“We all have days when we are illogical and behave badly… And sometimes, all we need is someone to give us a hug and say it’s OK…”
I had this touching conversation with my husband last night. My three year-old was a tired mess all day who had refused to nap and was behaving mean and grouchy to everyone, namely her little brother. I was fed up. I was tired. I was grouchy by the end of the day, too!
As soon as Dan came home, she melted into his open arms, her exhaustion allowing her simply to cry heavily into his shoulder. Dan rubbed her back as he carried her up the stairs and said with sympathy, “Did you have such a bad day?” I watched the scenario with my jaw open, slightly peeved that my daughter had thrown a tantrum all day and was receiving the royal treatment. But I stepped aside, grateful he was being a loving Daddy to her.
When my husband returned from putting her to bed, he said, “Sorry, I know she’s been horrible and it’s been a hard day for you. I could just tell she was feeling really bad.” This led into Dan’s comments about how even as grown adults, we have days where we make bad decisions and treat people poorly. Sometimes all we need is someone (maybe especially someone outside the situation) to validate our bad day and let us cry… so we can start fresh in the morning.
Usually my husband is more stern with my daughter, especially if her behavior targets me. He is very protective of me as his wife and my role as a mother. Perhaps this is why I was so especially moved by his swift, loving reaction to our daughter which, in the moment, was so drastically different than how I was feeling right then! It was a good reminder that she is only three. If I can’t keep my own emotions together 24-7, I certainly should be more lenient with my young children’s ability–or lack thereof!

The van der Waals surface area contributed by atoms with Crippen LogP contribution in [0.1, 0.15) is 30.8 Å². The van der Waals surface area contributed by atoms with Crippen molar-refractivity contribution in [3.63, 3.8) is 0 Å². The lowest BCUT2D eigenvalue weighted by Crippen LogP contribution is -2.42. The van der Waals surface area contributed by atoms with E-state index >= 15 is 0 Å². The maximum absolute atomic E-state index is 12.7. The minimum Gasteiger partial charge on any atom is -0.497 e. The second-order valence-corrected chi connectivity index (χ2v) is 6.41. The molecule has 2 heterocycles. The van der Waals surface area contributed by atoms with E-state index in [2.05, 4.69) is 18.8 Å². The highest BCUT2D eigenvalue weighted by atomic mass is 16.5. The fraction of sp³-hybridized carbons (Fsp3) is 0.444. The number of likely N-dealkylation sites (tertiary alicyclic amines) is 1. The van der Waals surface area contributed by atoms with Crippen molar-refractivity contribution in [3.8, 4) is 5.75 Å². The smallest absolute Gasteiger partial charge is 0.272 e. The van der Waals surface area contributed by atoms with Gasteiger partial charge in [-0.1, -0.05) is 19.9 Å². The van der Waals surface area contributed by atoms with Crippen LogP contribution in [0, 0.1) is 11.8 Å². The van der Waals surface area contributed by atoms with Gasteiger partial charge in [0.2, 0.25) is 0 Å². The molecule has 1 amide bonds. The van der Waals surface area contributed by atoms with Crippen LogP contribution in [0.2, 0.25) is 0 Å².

I was eager to hug my daughter this morning. She slept well. She was happy, enthusiastic, and ready for a new day, and we’ve had a wonderful time together so far. (I’m sure this story will change slightly as the 5 PM “witching hour” falls upon us… but that’s all right.)
There are times when we are “illogical and behave badly” and there are times when we are the recipient to such behavior. We never know entirely what someone else has been through that day. It reminds me of when I wrote about having my feelings hurt in a support group recently in regards to sharing Borrowed Angel. This past week, I feel like I’ve gained a better understanding of this woman’s mental and emotional state, and I feel sad for her. Even though I had previously determined that I would steer clear, I reached out today to offer comfort (though I was scared for repercussions!) and I believe it was received well enough.
Watching my husband with my daughter last night was a good reminder that sometimes we can choose to overlook the ill behavior, offer a hug, and say, “It’ll be OK. Let’s start fresh in the morning.” And sometimes we need to make sure we reset our own buttons, too, even if it means asking for that hug–because we all know that at times, hugs can convey more than words.